Men, for the most part, still run newsrooms
In August, Deborah Turness will become the first woman to head a network news division as she takes the reins as president of NBC News. Nine years ago, she made history in precisely the same way in Great Britain, as she headed ITV News, a BBC rival.
But industry data show that men continue to occupy most of the top positions in local TV and radio, as well as at daily newspapers in the U.S.
Forty percent of people who worked at local television stations in 2012 were women, but less than 20% of the general managers were, according to a newsroom survey conducted by the Radio Television and Digital News Association, in conjunction with Hofstra University. Still, this represents a rise –up from 15.8% in 2011. In 2004, women filled just 12.1% of television management positions.
In radio, women make up the same percentage of managers (19.3%), the RTDNA 2012 survey reported. But the trajectory over time has been bumpier. The proportion of women in radio management has been relatively stable the last three years, but represents a decline from 2008, when one-quarter of the general managers were women.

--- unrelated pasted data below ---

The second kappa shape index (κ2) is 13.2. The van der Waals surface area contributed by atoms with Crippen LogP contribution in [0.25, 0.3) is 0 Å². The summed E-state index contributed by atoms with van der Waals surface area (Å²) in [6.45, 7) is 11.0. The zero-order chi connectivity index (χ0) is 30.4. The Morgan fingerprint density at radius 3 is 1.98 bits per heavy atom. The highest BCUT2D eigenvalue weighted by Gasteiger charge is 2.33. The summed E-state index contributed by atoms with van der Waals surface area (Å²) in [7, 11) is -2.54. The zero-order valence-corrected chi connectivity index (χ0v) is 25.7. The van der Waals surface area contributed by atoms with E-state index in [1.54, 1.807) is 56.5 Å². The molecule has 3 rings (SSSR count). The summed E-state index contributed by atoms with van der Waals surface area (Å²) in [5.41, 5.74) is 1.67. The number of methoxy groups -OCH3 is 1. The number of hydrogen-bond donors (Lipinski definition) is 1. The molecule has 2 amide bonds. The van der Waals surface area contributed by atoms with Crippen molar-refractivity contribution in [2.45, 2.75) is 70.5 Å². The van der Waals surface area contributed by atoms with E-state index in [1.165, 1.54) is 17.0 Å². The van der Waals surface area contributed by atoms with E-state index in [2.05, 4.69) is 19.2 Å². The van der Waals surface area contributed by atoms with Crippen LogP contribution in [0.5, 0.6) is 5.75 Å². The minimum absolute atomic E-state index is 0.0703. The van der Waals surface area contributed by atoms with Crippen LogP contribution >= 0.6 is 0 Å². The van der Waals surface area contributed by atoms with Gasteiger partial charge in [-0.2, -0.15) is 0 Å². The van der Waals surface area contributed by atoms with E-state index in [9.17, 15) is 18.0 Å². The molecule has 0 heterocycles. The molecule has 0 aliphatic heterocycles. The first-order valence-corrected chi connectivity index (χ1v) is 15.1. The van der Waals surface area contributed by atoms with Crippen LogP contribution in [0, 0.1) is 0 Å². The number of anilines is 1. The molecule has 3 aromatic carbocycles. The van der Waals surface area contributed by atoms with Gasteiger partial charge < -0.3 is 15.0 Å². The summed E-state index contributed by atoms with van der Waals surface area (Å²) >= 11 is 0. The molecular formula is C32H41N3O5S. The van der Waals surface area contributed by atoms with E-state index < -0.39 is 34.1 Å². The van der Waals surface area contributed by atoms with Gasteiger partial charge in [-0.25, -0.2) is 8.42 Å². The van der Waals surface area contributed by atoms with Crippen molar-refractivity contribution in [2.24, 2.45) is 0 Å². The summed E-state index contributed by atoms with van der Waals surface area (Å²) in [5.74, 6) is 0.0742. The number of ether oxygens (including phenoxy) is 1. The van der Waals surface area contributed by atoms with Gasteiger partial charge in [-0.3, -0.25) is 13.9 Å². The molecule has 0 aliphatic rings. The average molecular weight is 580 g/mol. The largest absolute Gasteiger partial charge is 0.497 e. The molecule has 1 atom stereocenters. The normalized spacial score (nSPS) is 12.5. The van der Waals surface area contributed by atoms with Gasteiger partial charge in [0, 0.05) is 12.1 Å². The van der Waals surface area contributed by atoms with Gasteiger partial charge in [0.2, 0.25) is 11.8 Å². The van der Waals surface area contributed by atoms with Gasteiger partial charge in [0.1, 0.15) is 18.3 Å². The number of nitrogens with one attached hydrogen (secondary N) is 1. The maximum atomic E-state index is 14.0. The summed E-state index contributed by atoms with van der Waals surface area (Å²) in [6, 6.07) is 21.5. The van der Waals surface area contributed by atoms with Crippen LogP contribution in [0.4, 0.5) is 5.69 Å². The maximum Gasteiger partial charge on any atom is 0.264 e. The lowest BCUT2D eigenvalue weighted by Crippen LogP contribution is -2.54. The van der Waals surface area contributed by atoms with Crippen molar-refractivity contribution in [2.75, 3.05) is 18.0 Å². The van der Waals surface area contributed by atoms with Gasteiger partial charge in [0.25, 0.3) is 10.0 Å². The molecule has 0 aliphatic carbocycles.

The percentage of female managers at daily newspapers has remained stagnant for years. In 1998, 33.8% of newspaper supervisors were women; in 2012, 34.6% were, according to the American Society of News Editors, which conducts an annual newsroom census. The ASNE, which released its latest census last week, does not document the percentage of newspaper executive editors who are women, but a look at the 10 largest newspapers (based on weekday print and digital circulation) suggests the numbers would not be large. Among these newspapers, only The New York Times has a female executive editor: Jill Abramson, who in 2011 became the first woman to head The Times since its founding in 1851.
Outside the news industry, the proportion of women in managerial roles varies greatly. The U.S. Bureau of Labor Statistics (pdf) found that, in 2012, women made up the majority of human resource managers (72.7%), social service managers (70.5%), public relations and fundraising managers (69.3%) and education administrators (64.4%). But they comprise only 10.9% of architectural and engineering managers and 6.4% of construction managers.
Conversely, only about one-quarter (27.4%) of CEOs were women in 2012, up from 24.2% in 2011, the bureau reported. And merely 20 (4%) Fortune 500 companies have women CEOs.
At NBC, Turness will face a number of challenges. The network’s longtime ratings giants, The Today Show and Meet the Press, both were overtaken by ABC rivals last year. And although NBC Nightly News still leads its evening competitors, the margin has narrowed.
Monica Anderson is a research associate focusing on internet, science and technology at Pew Research Center.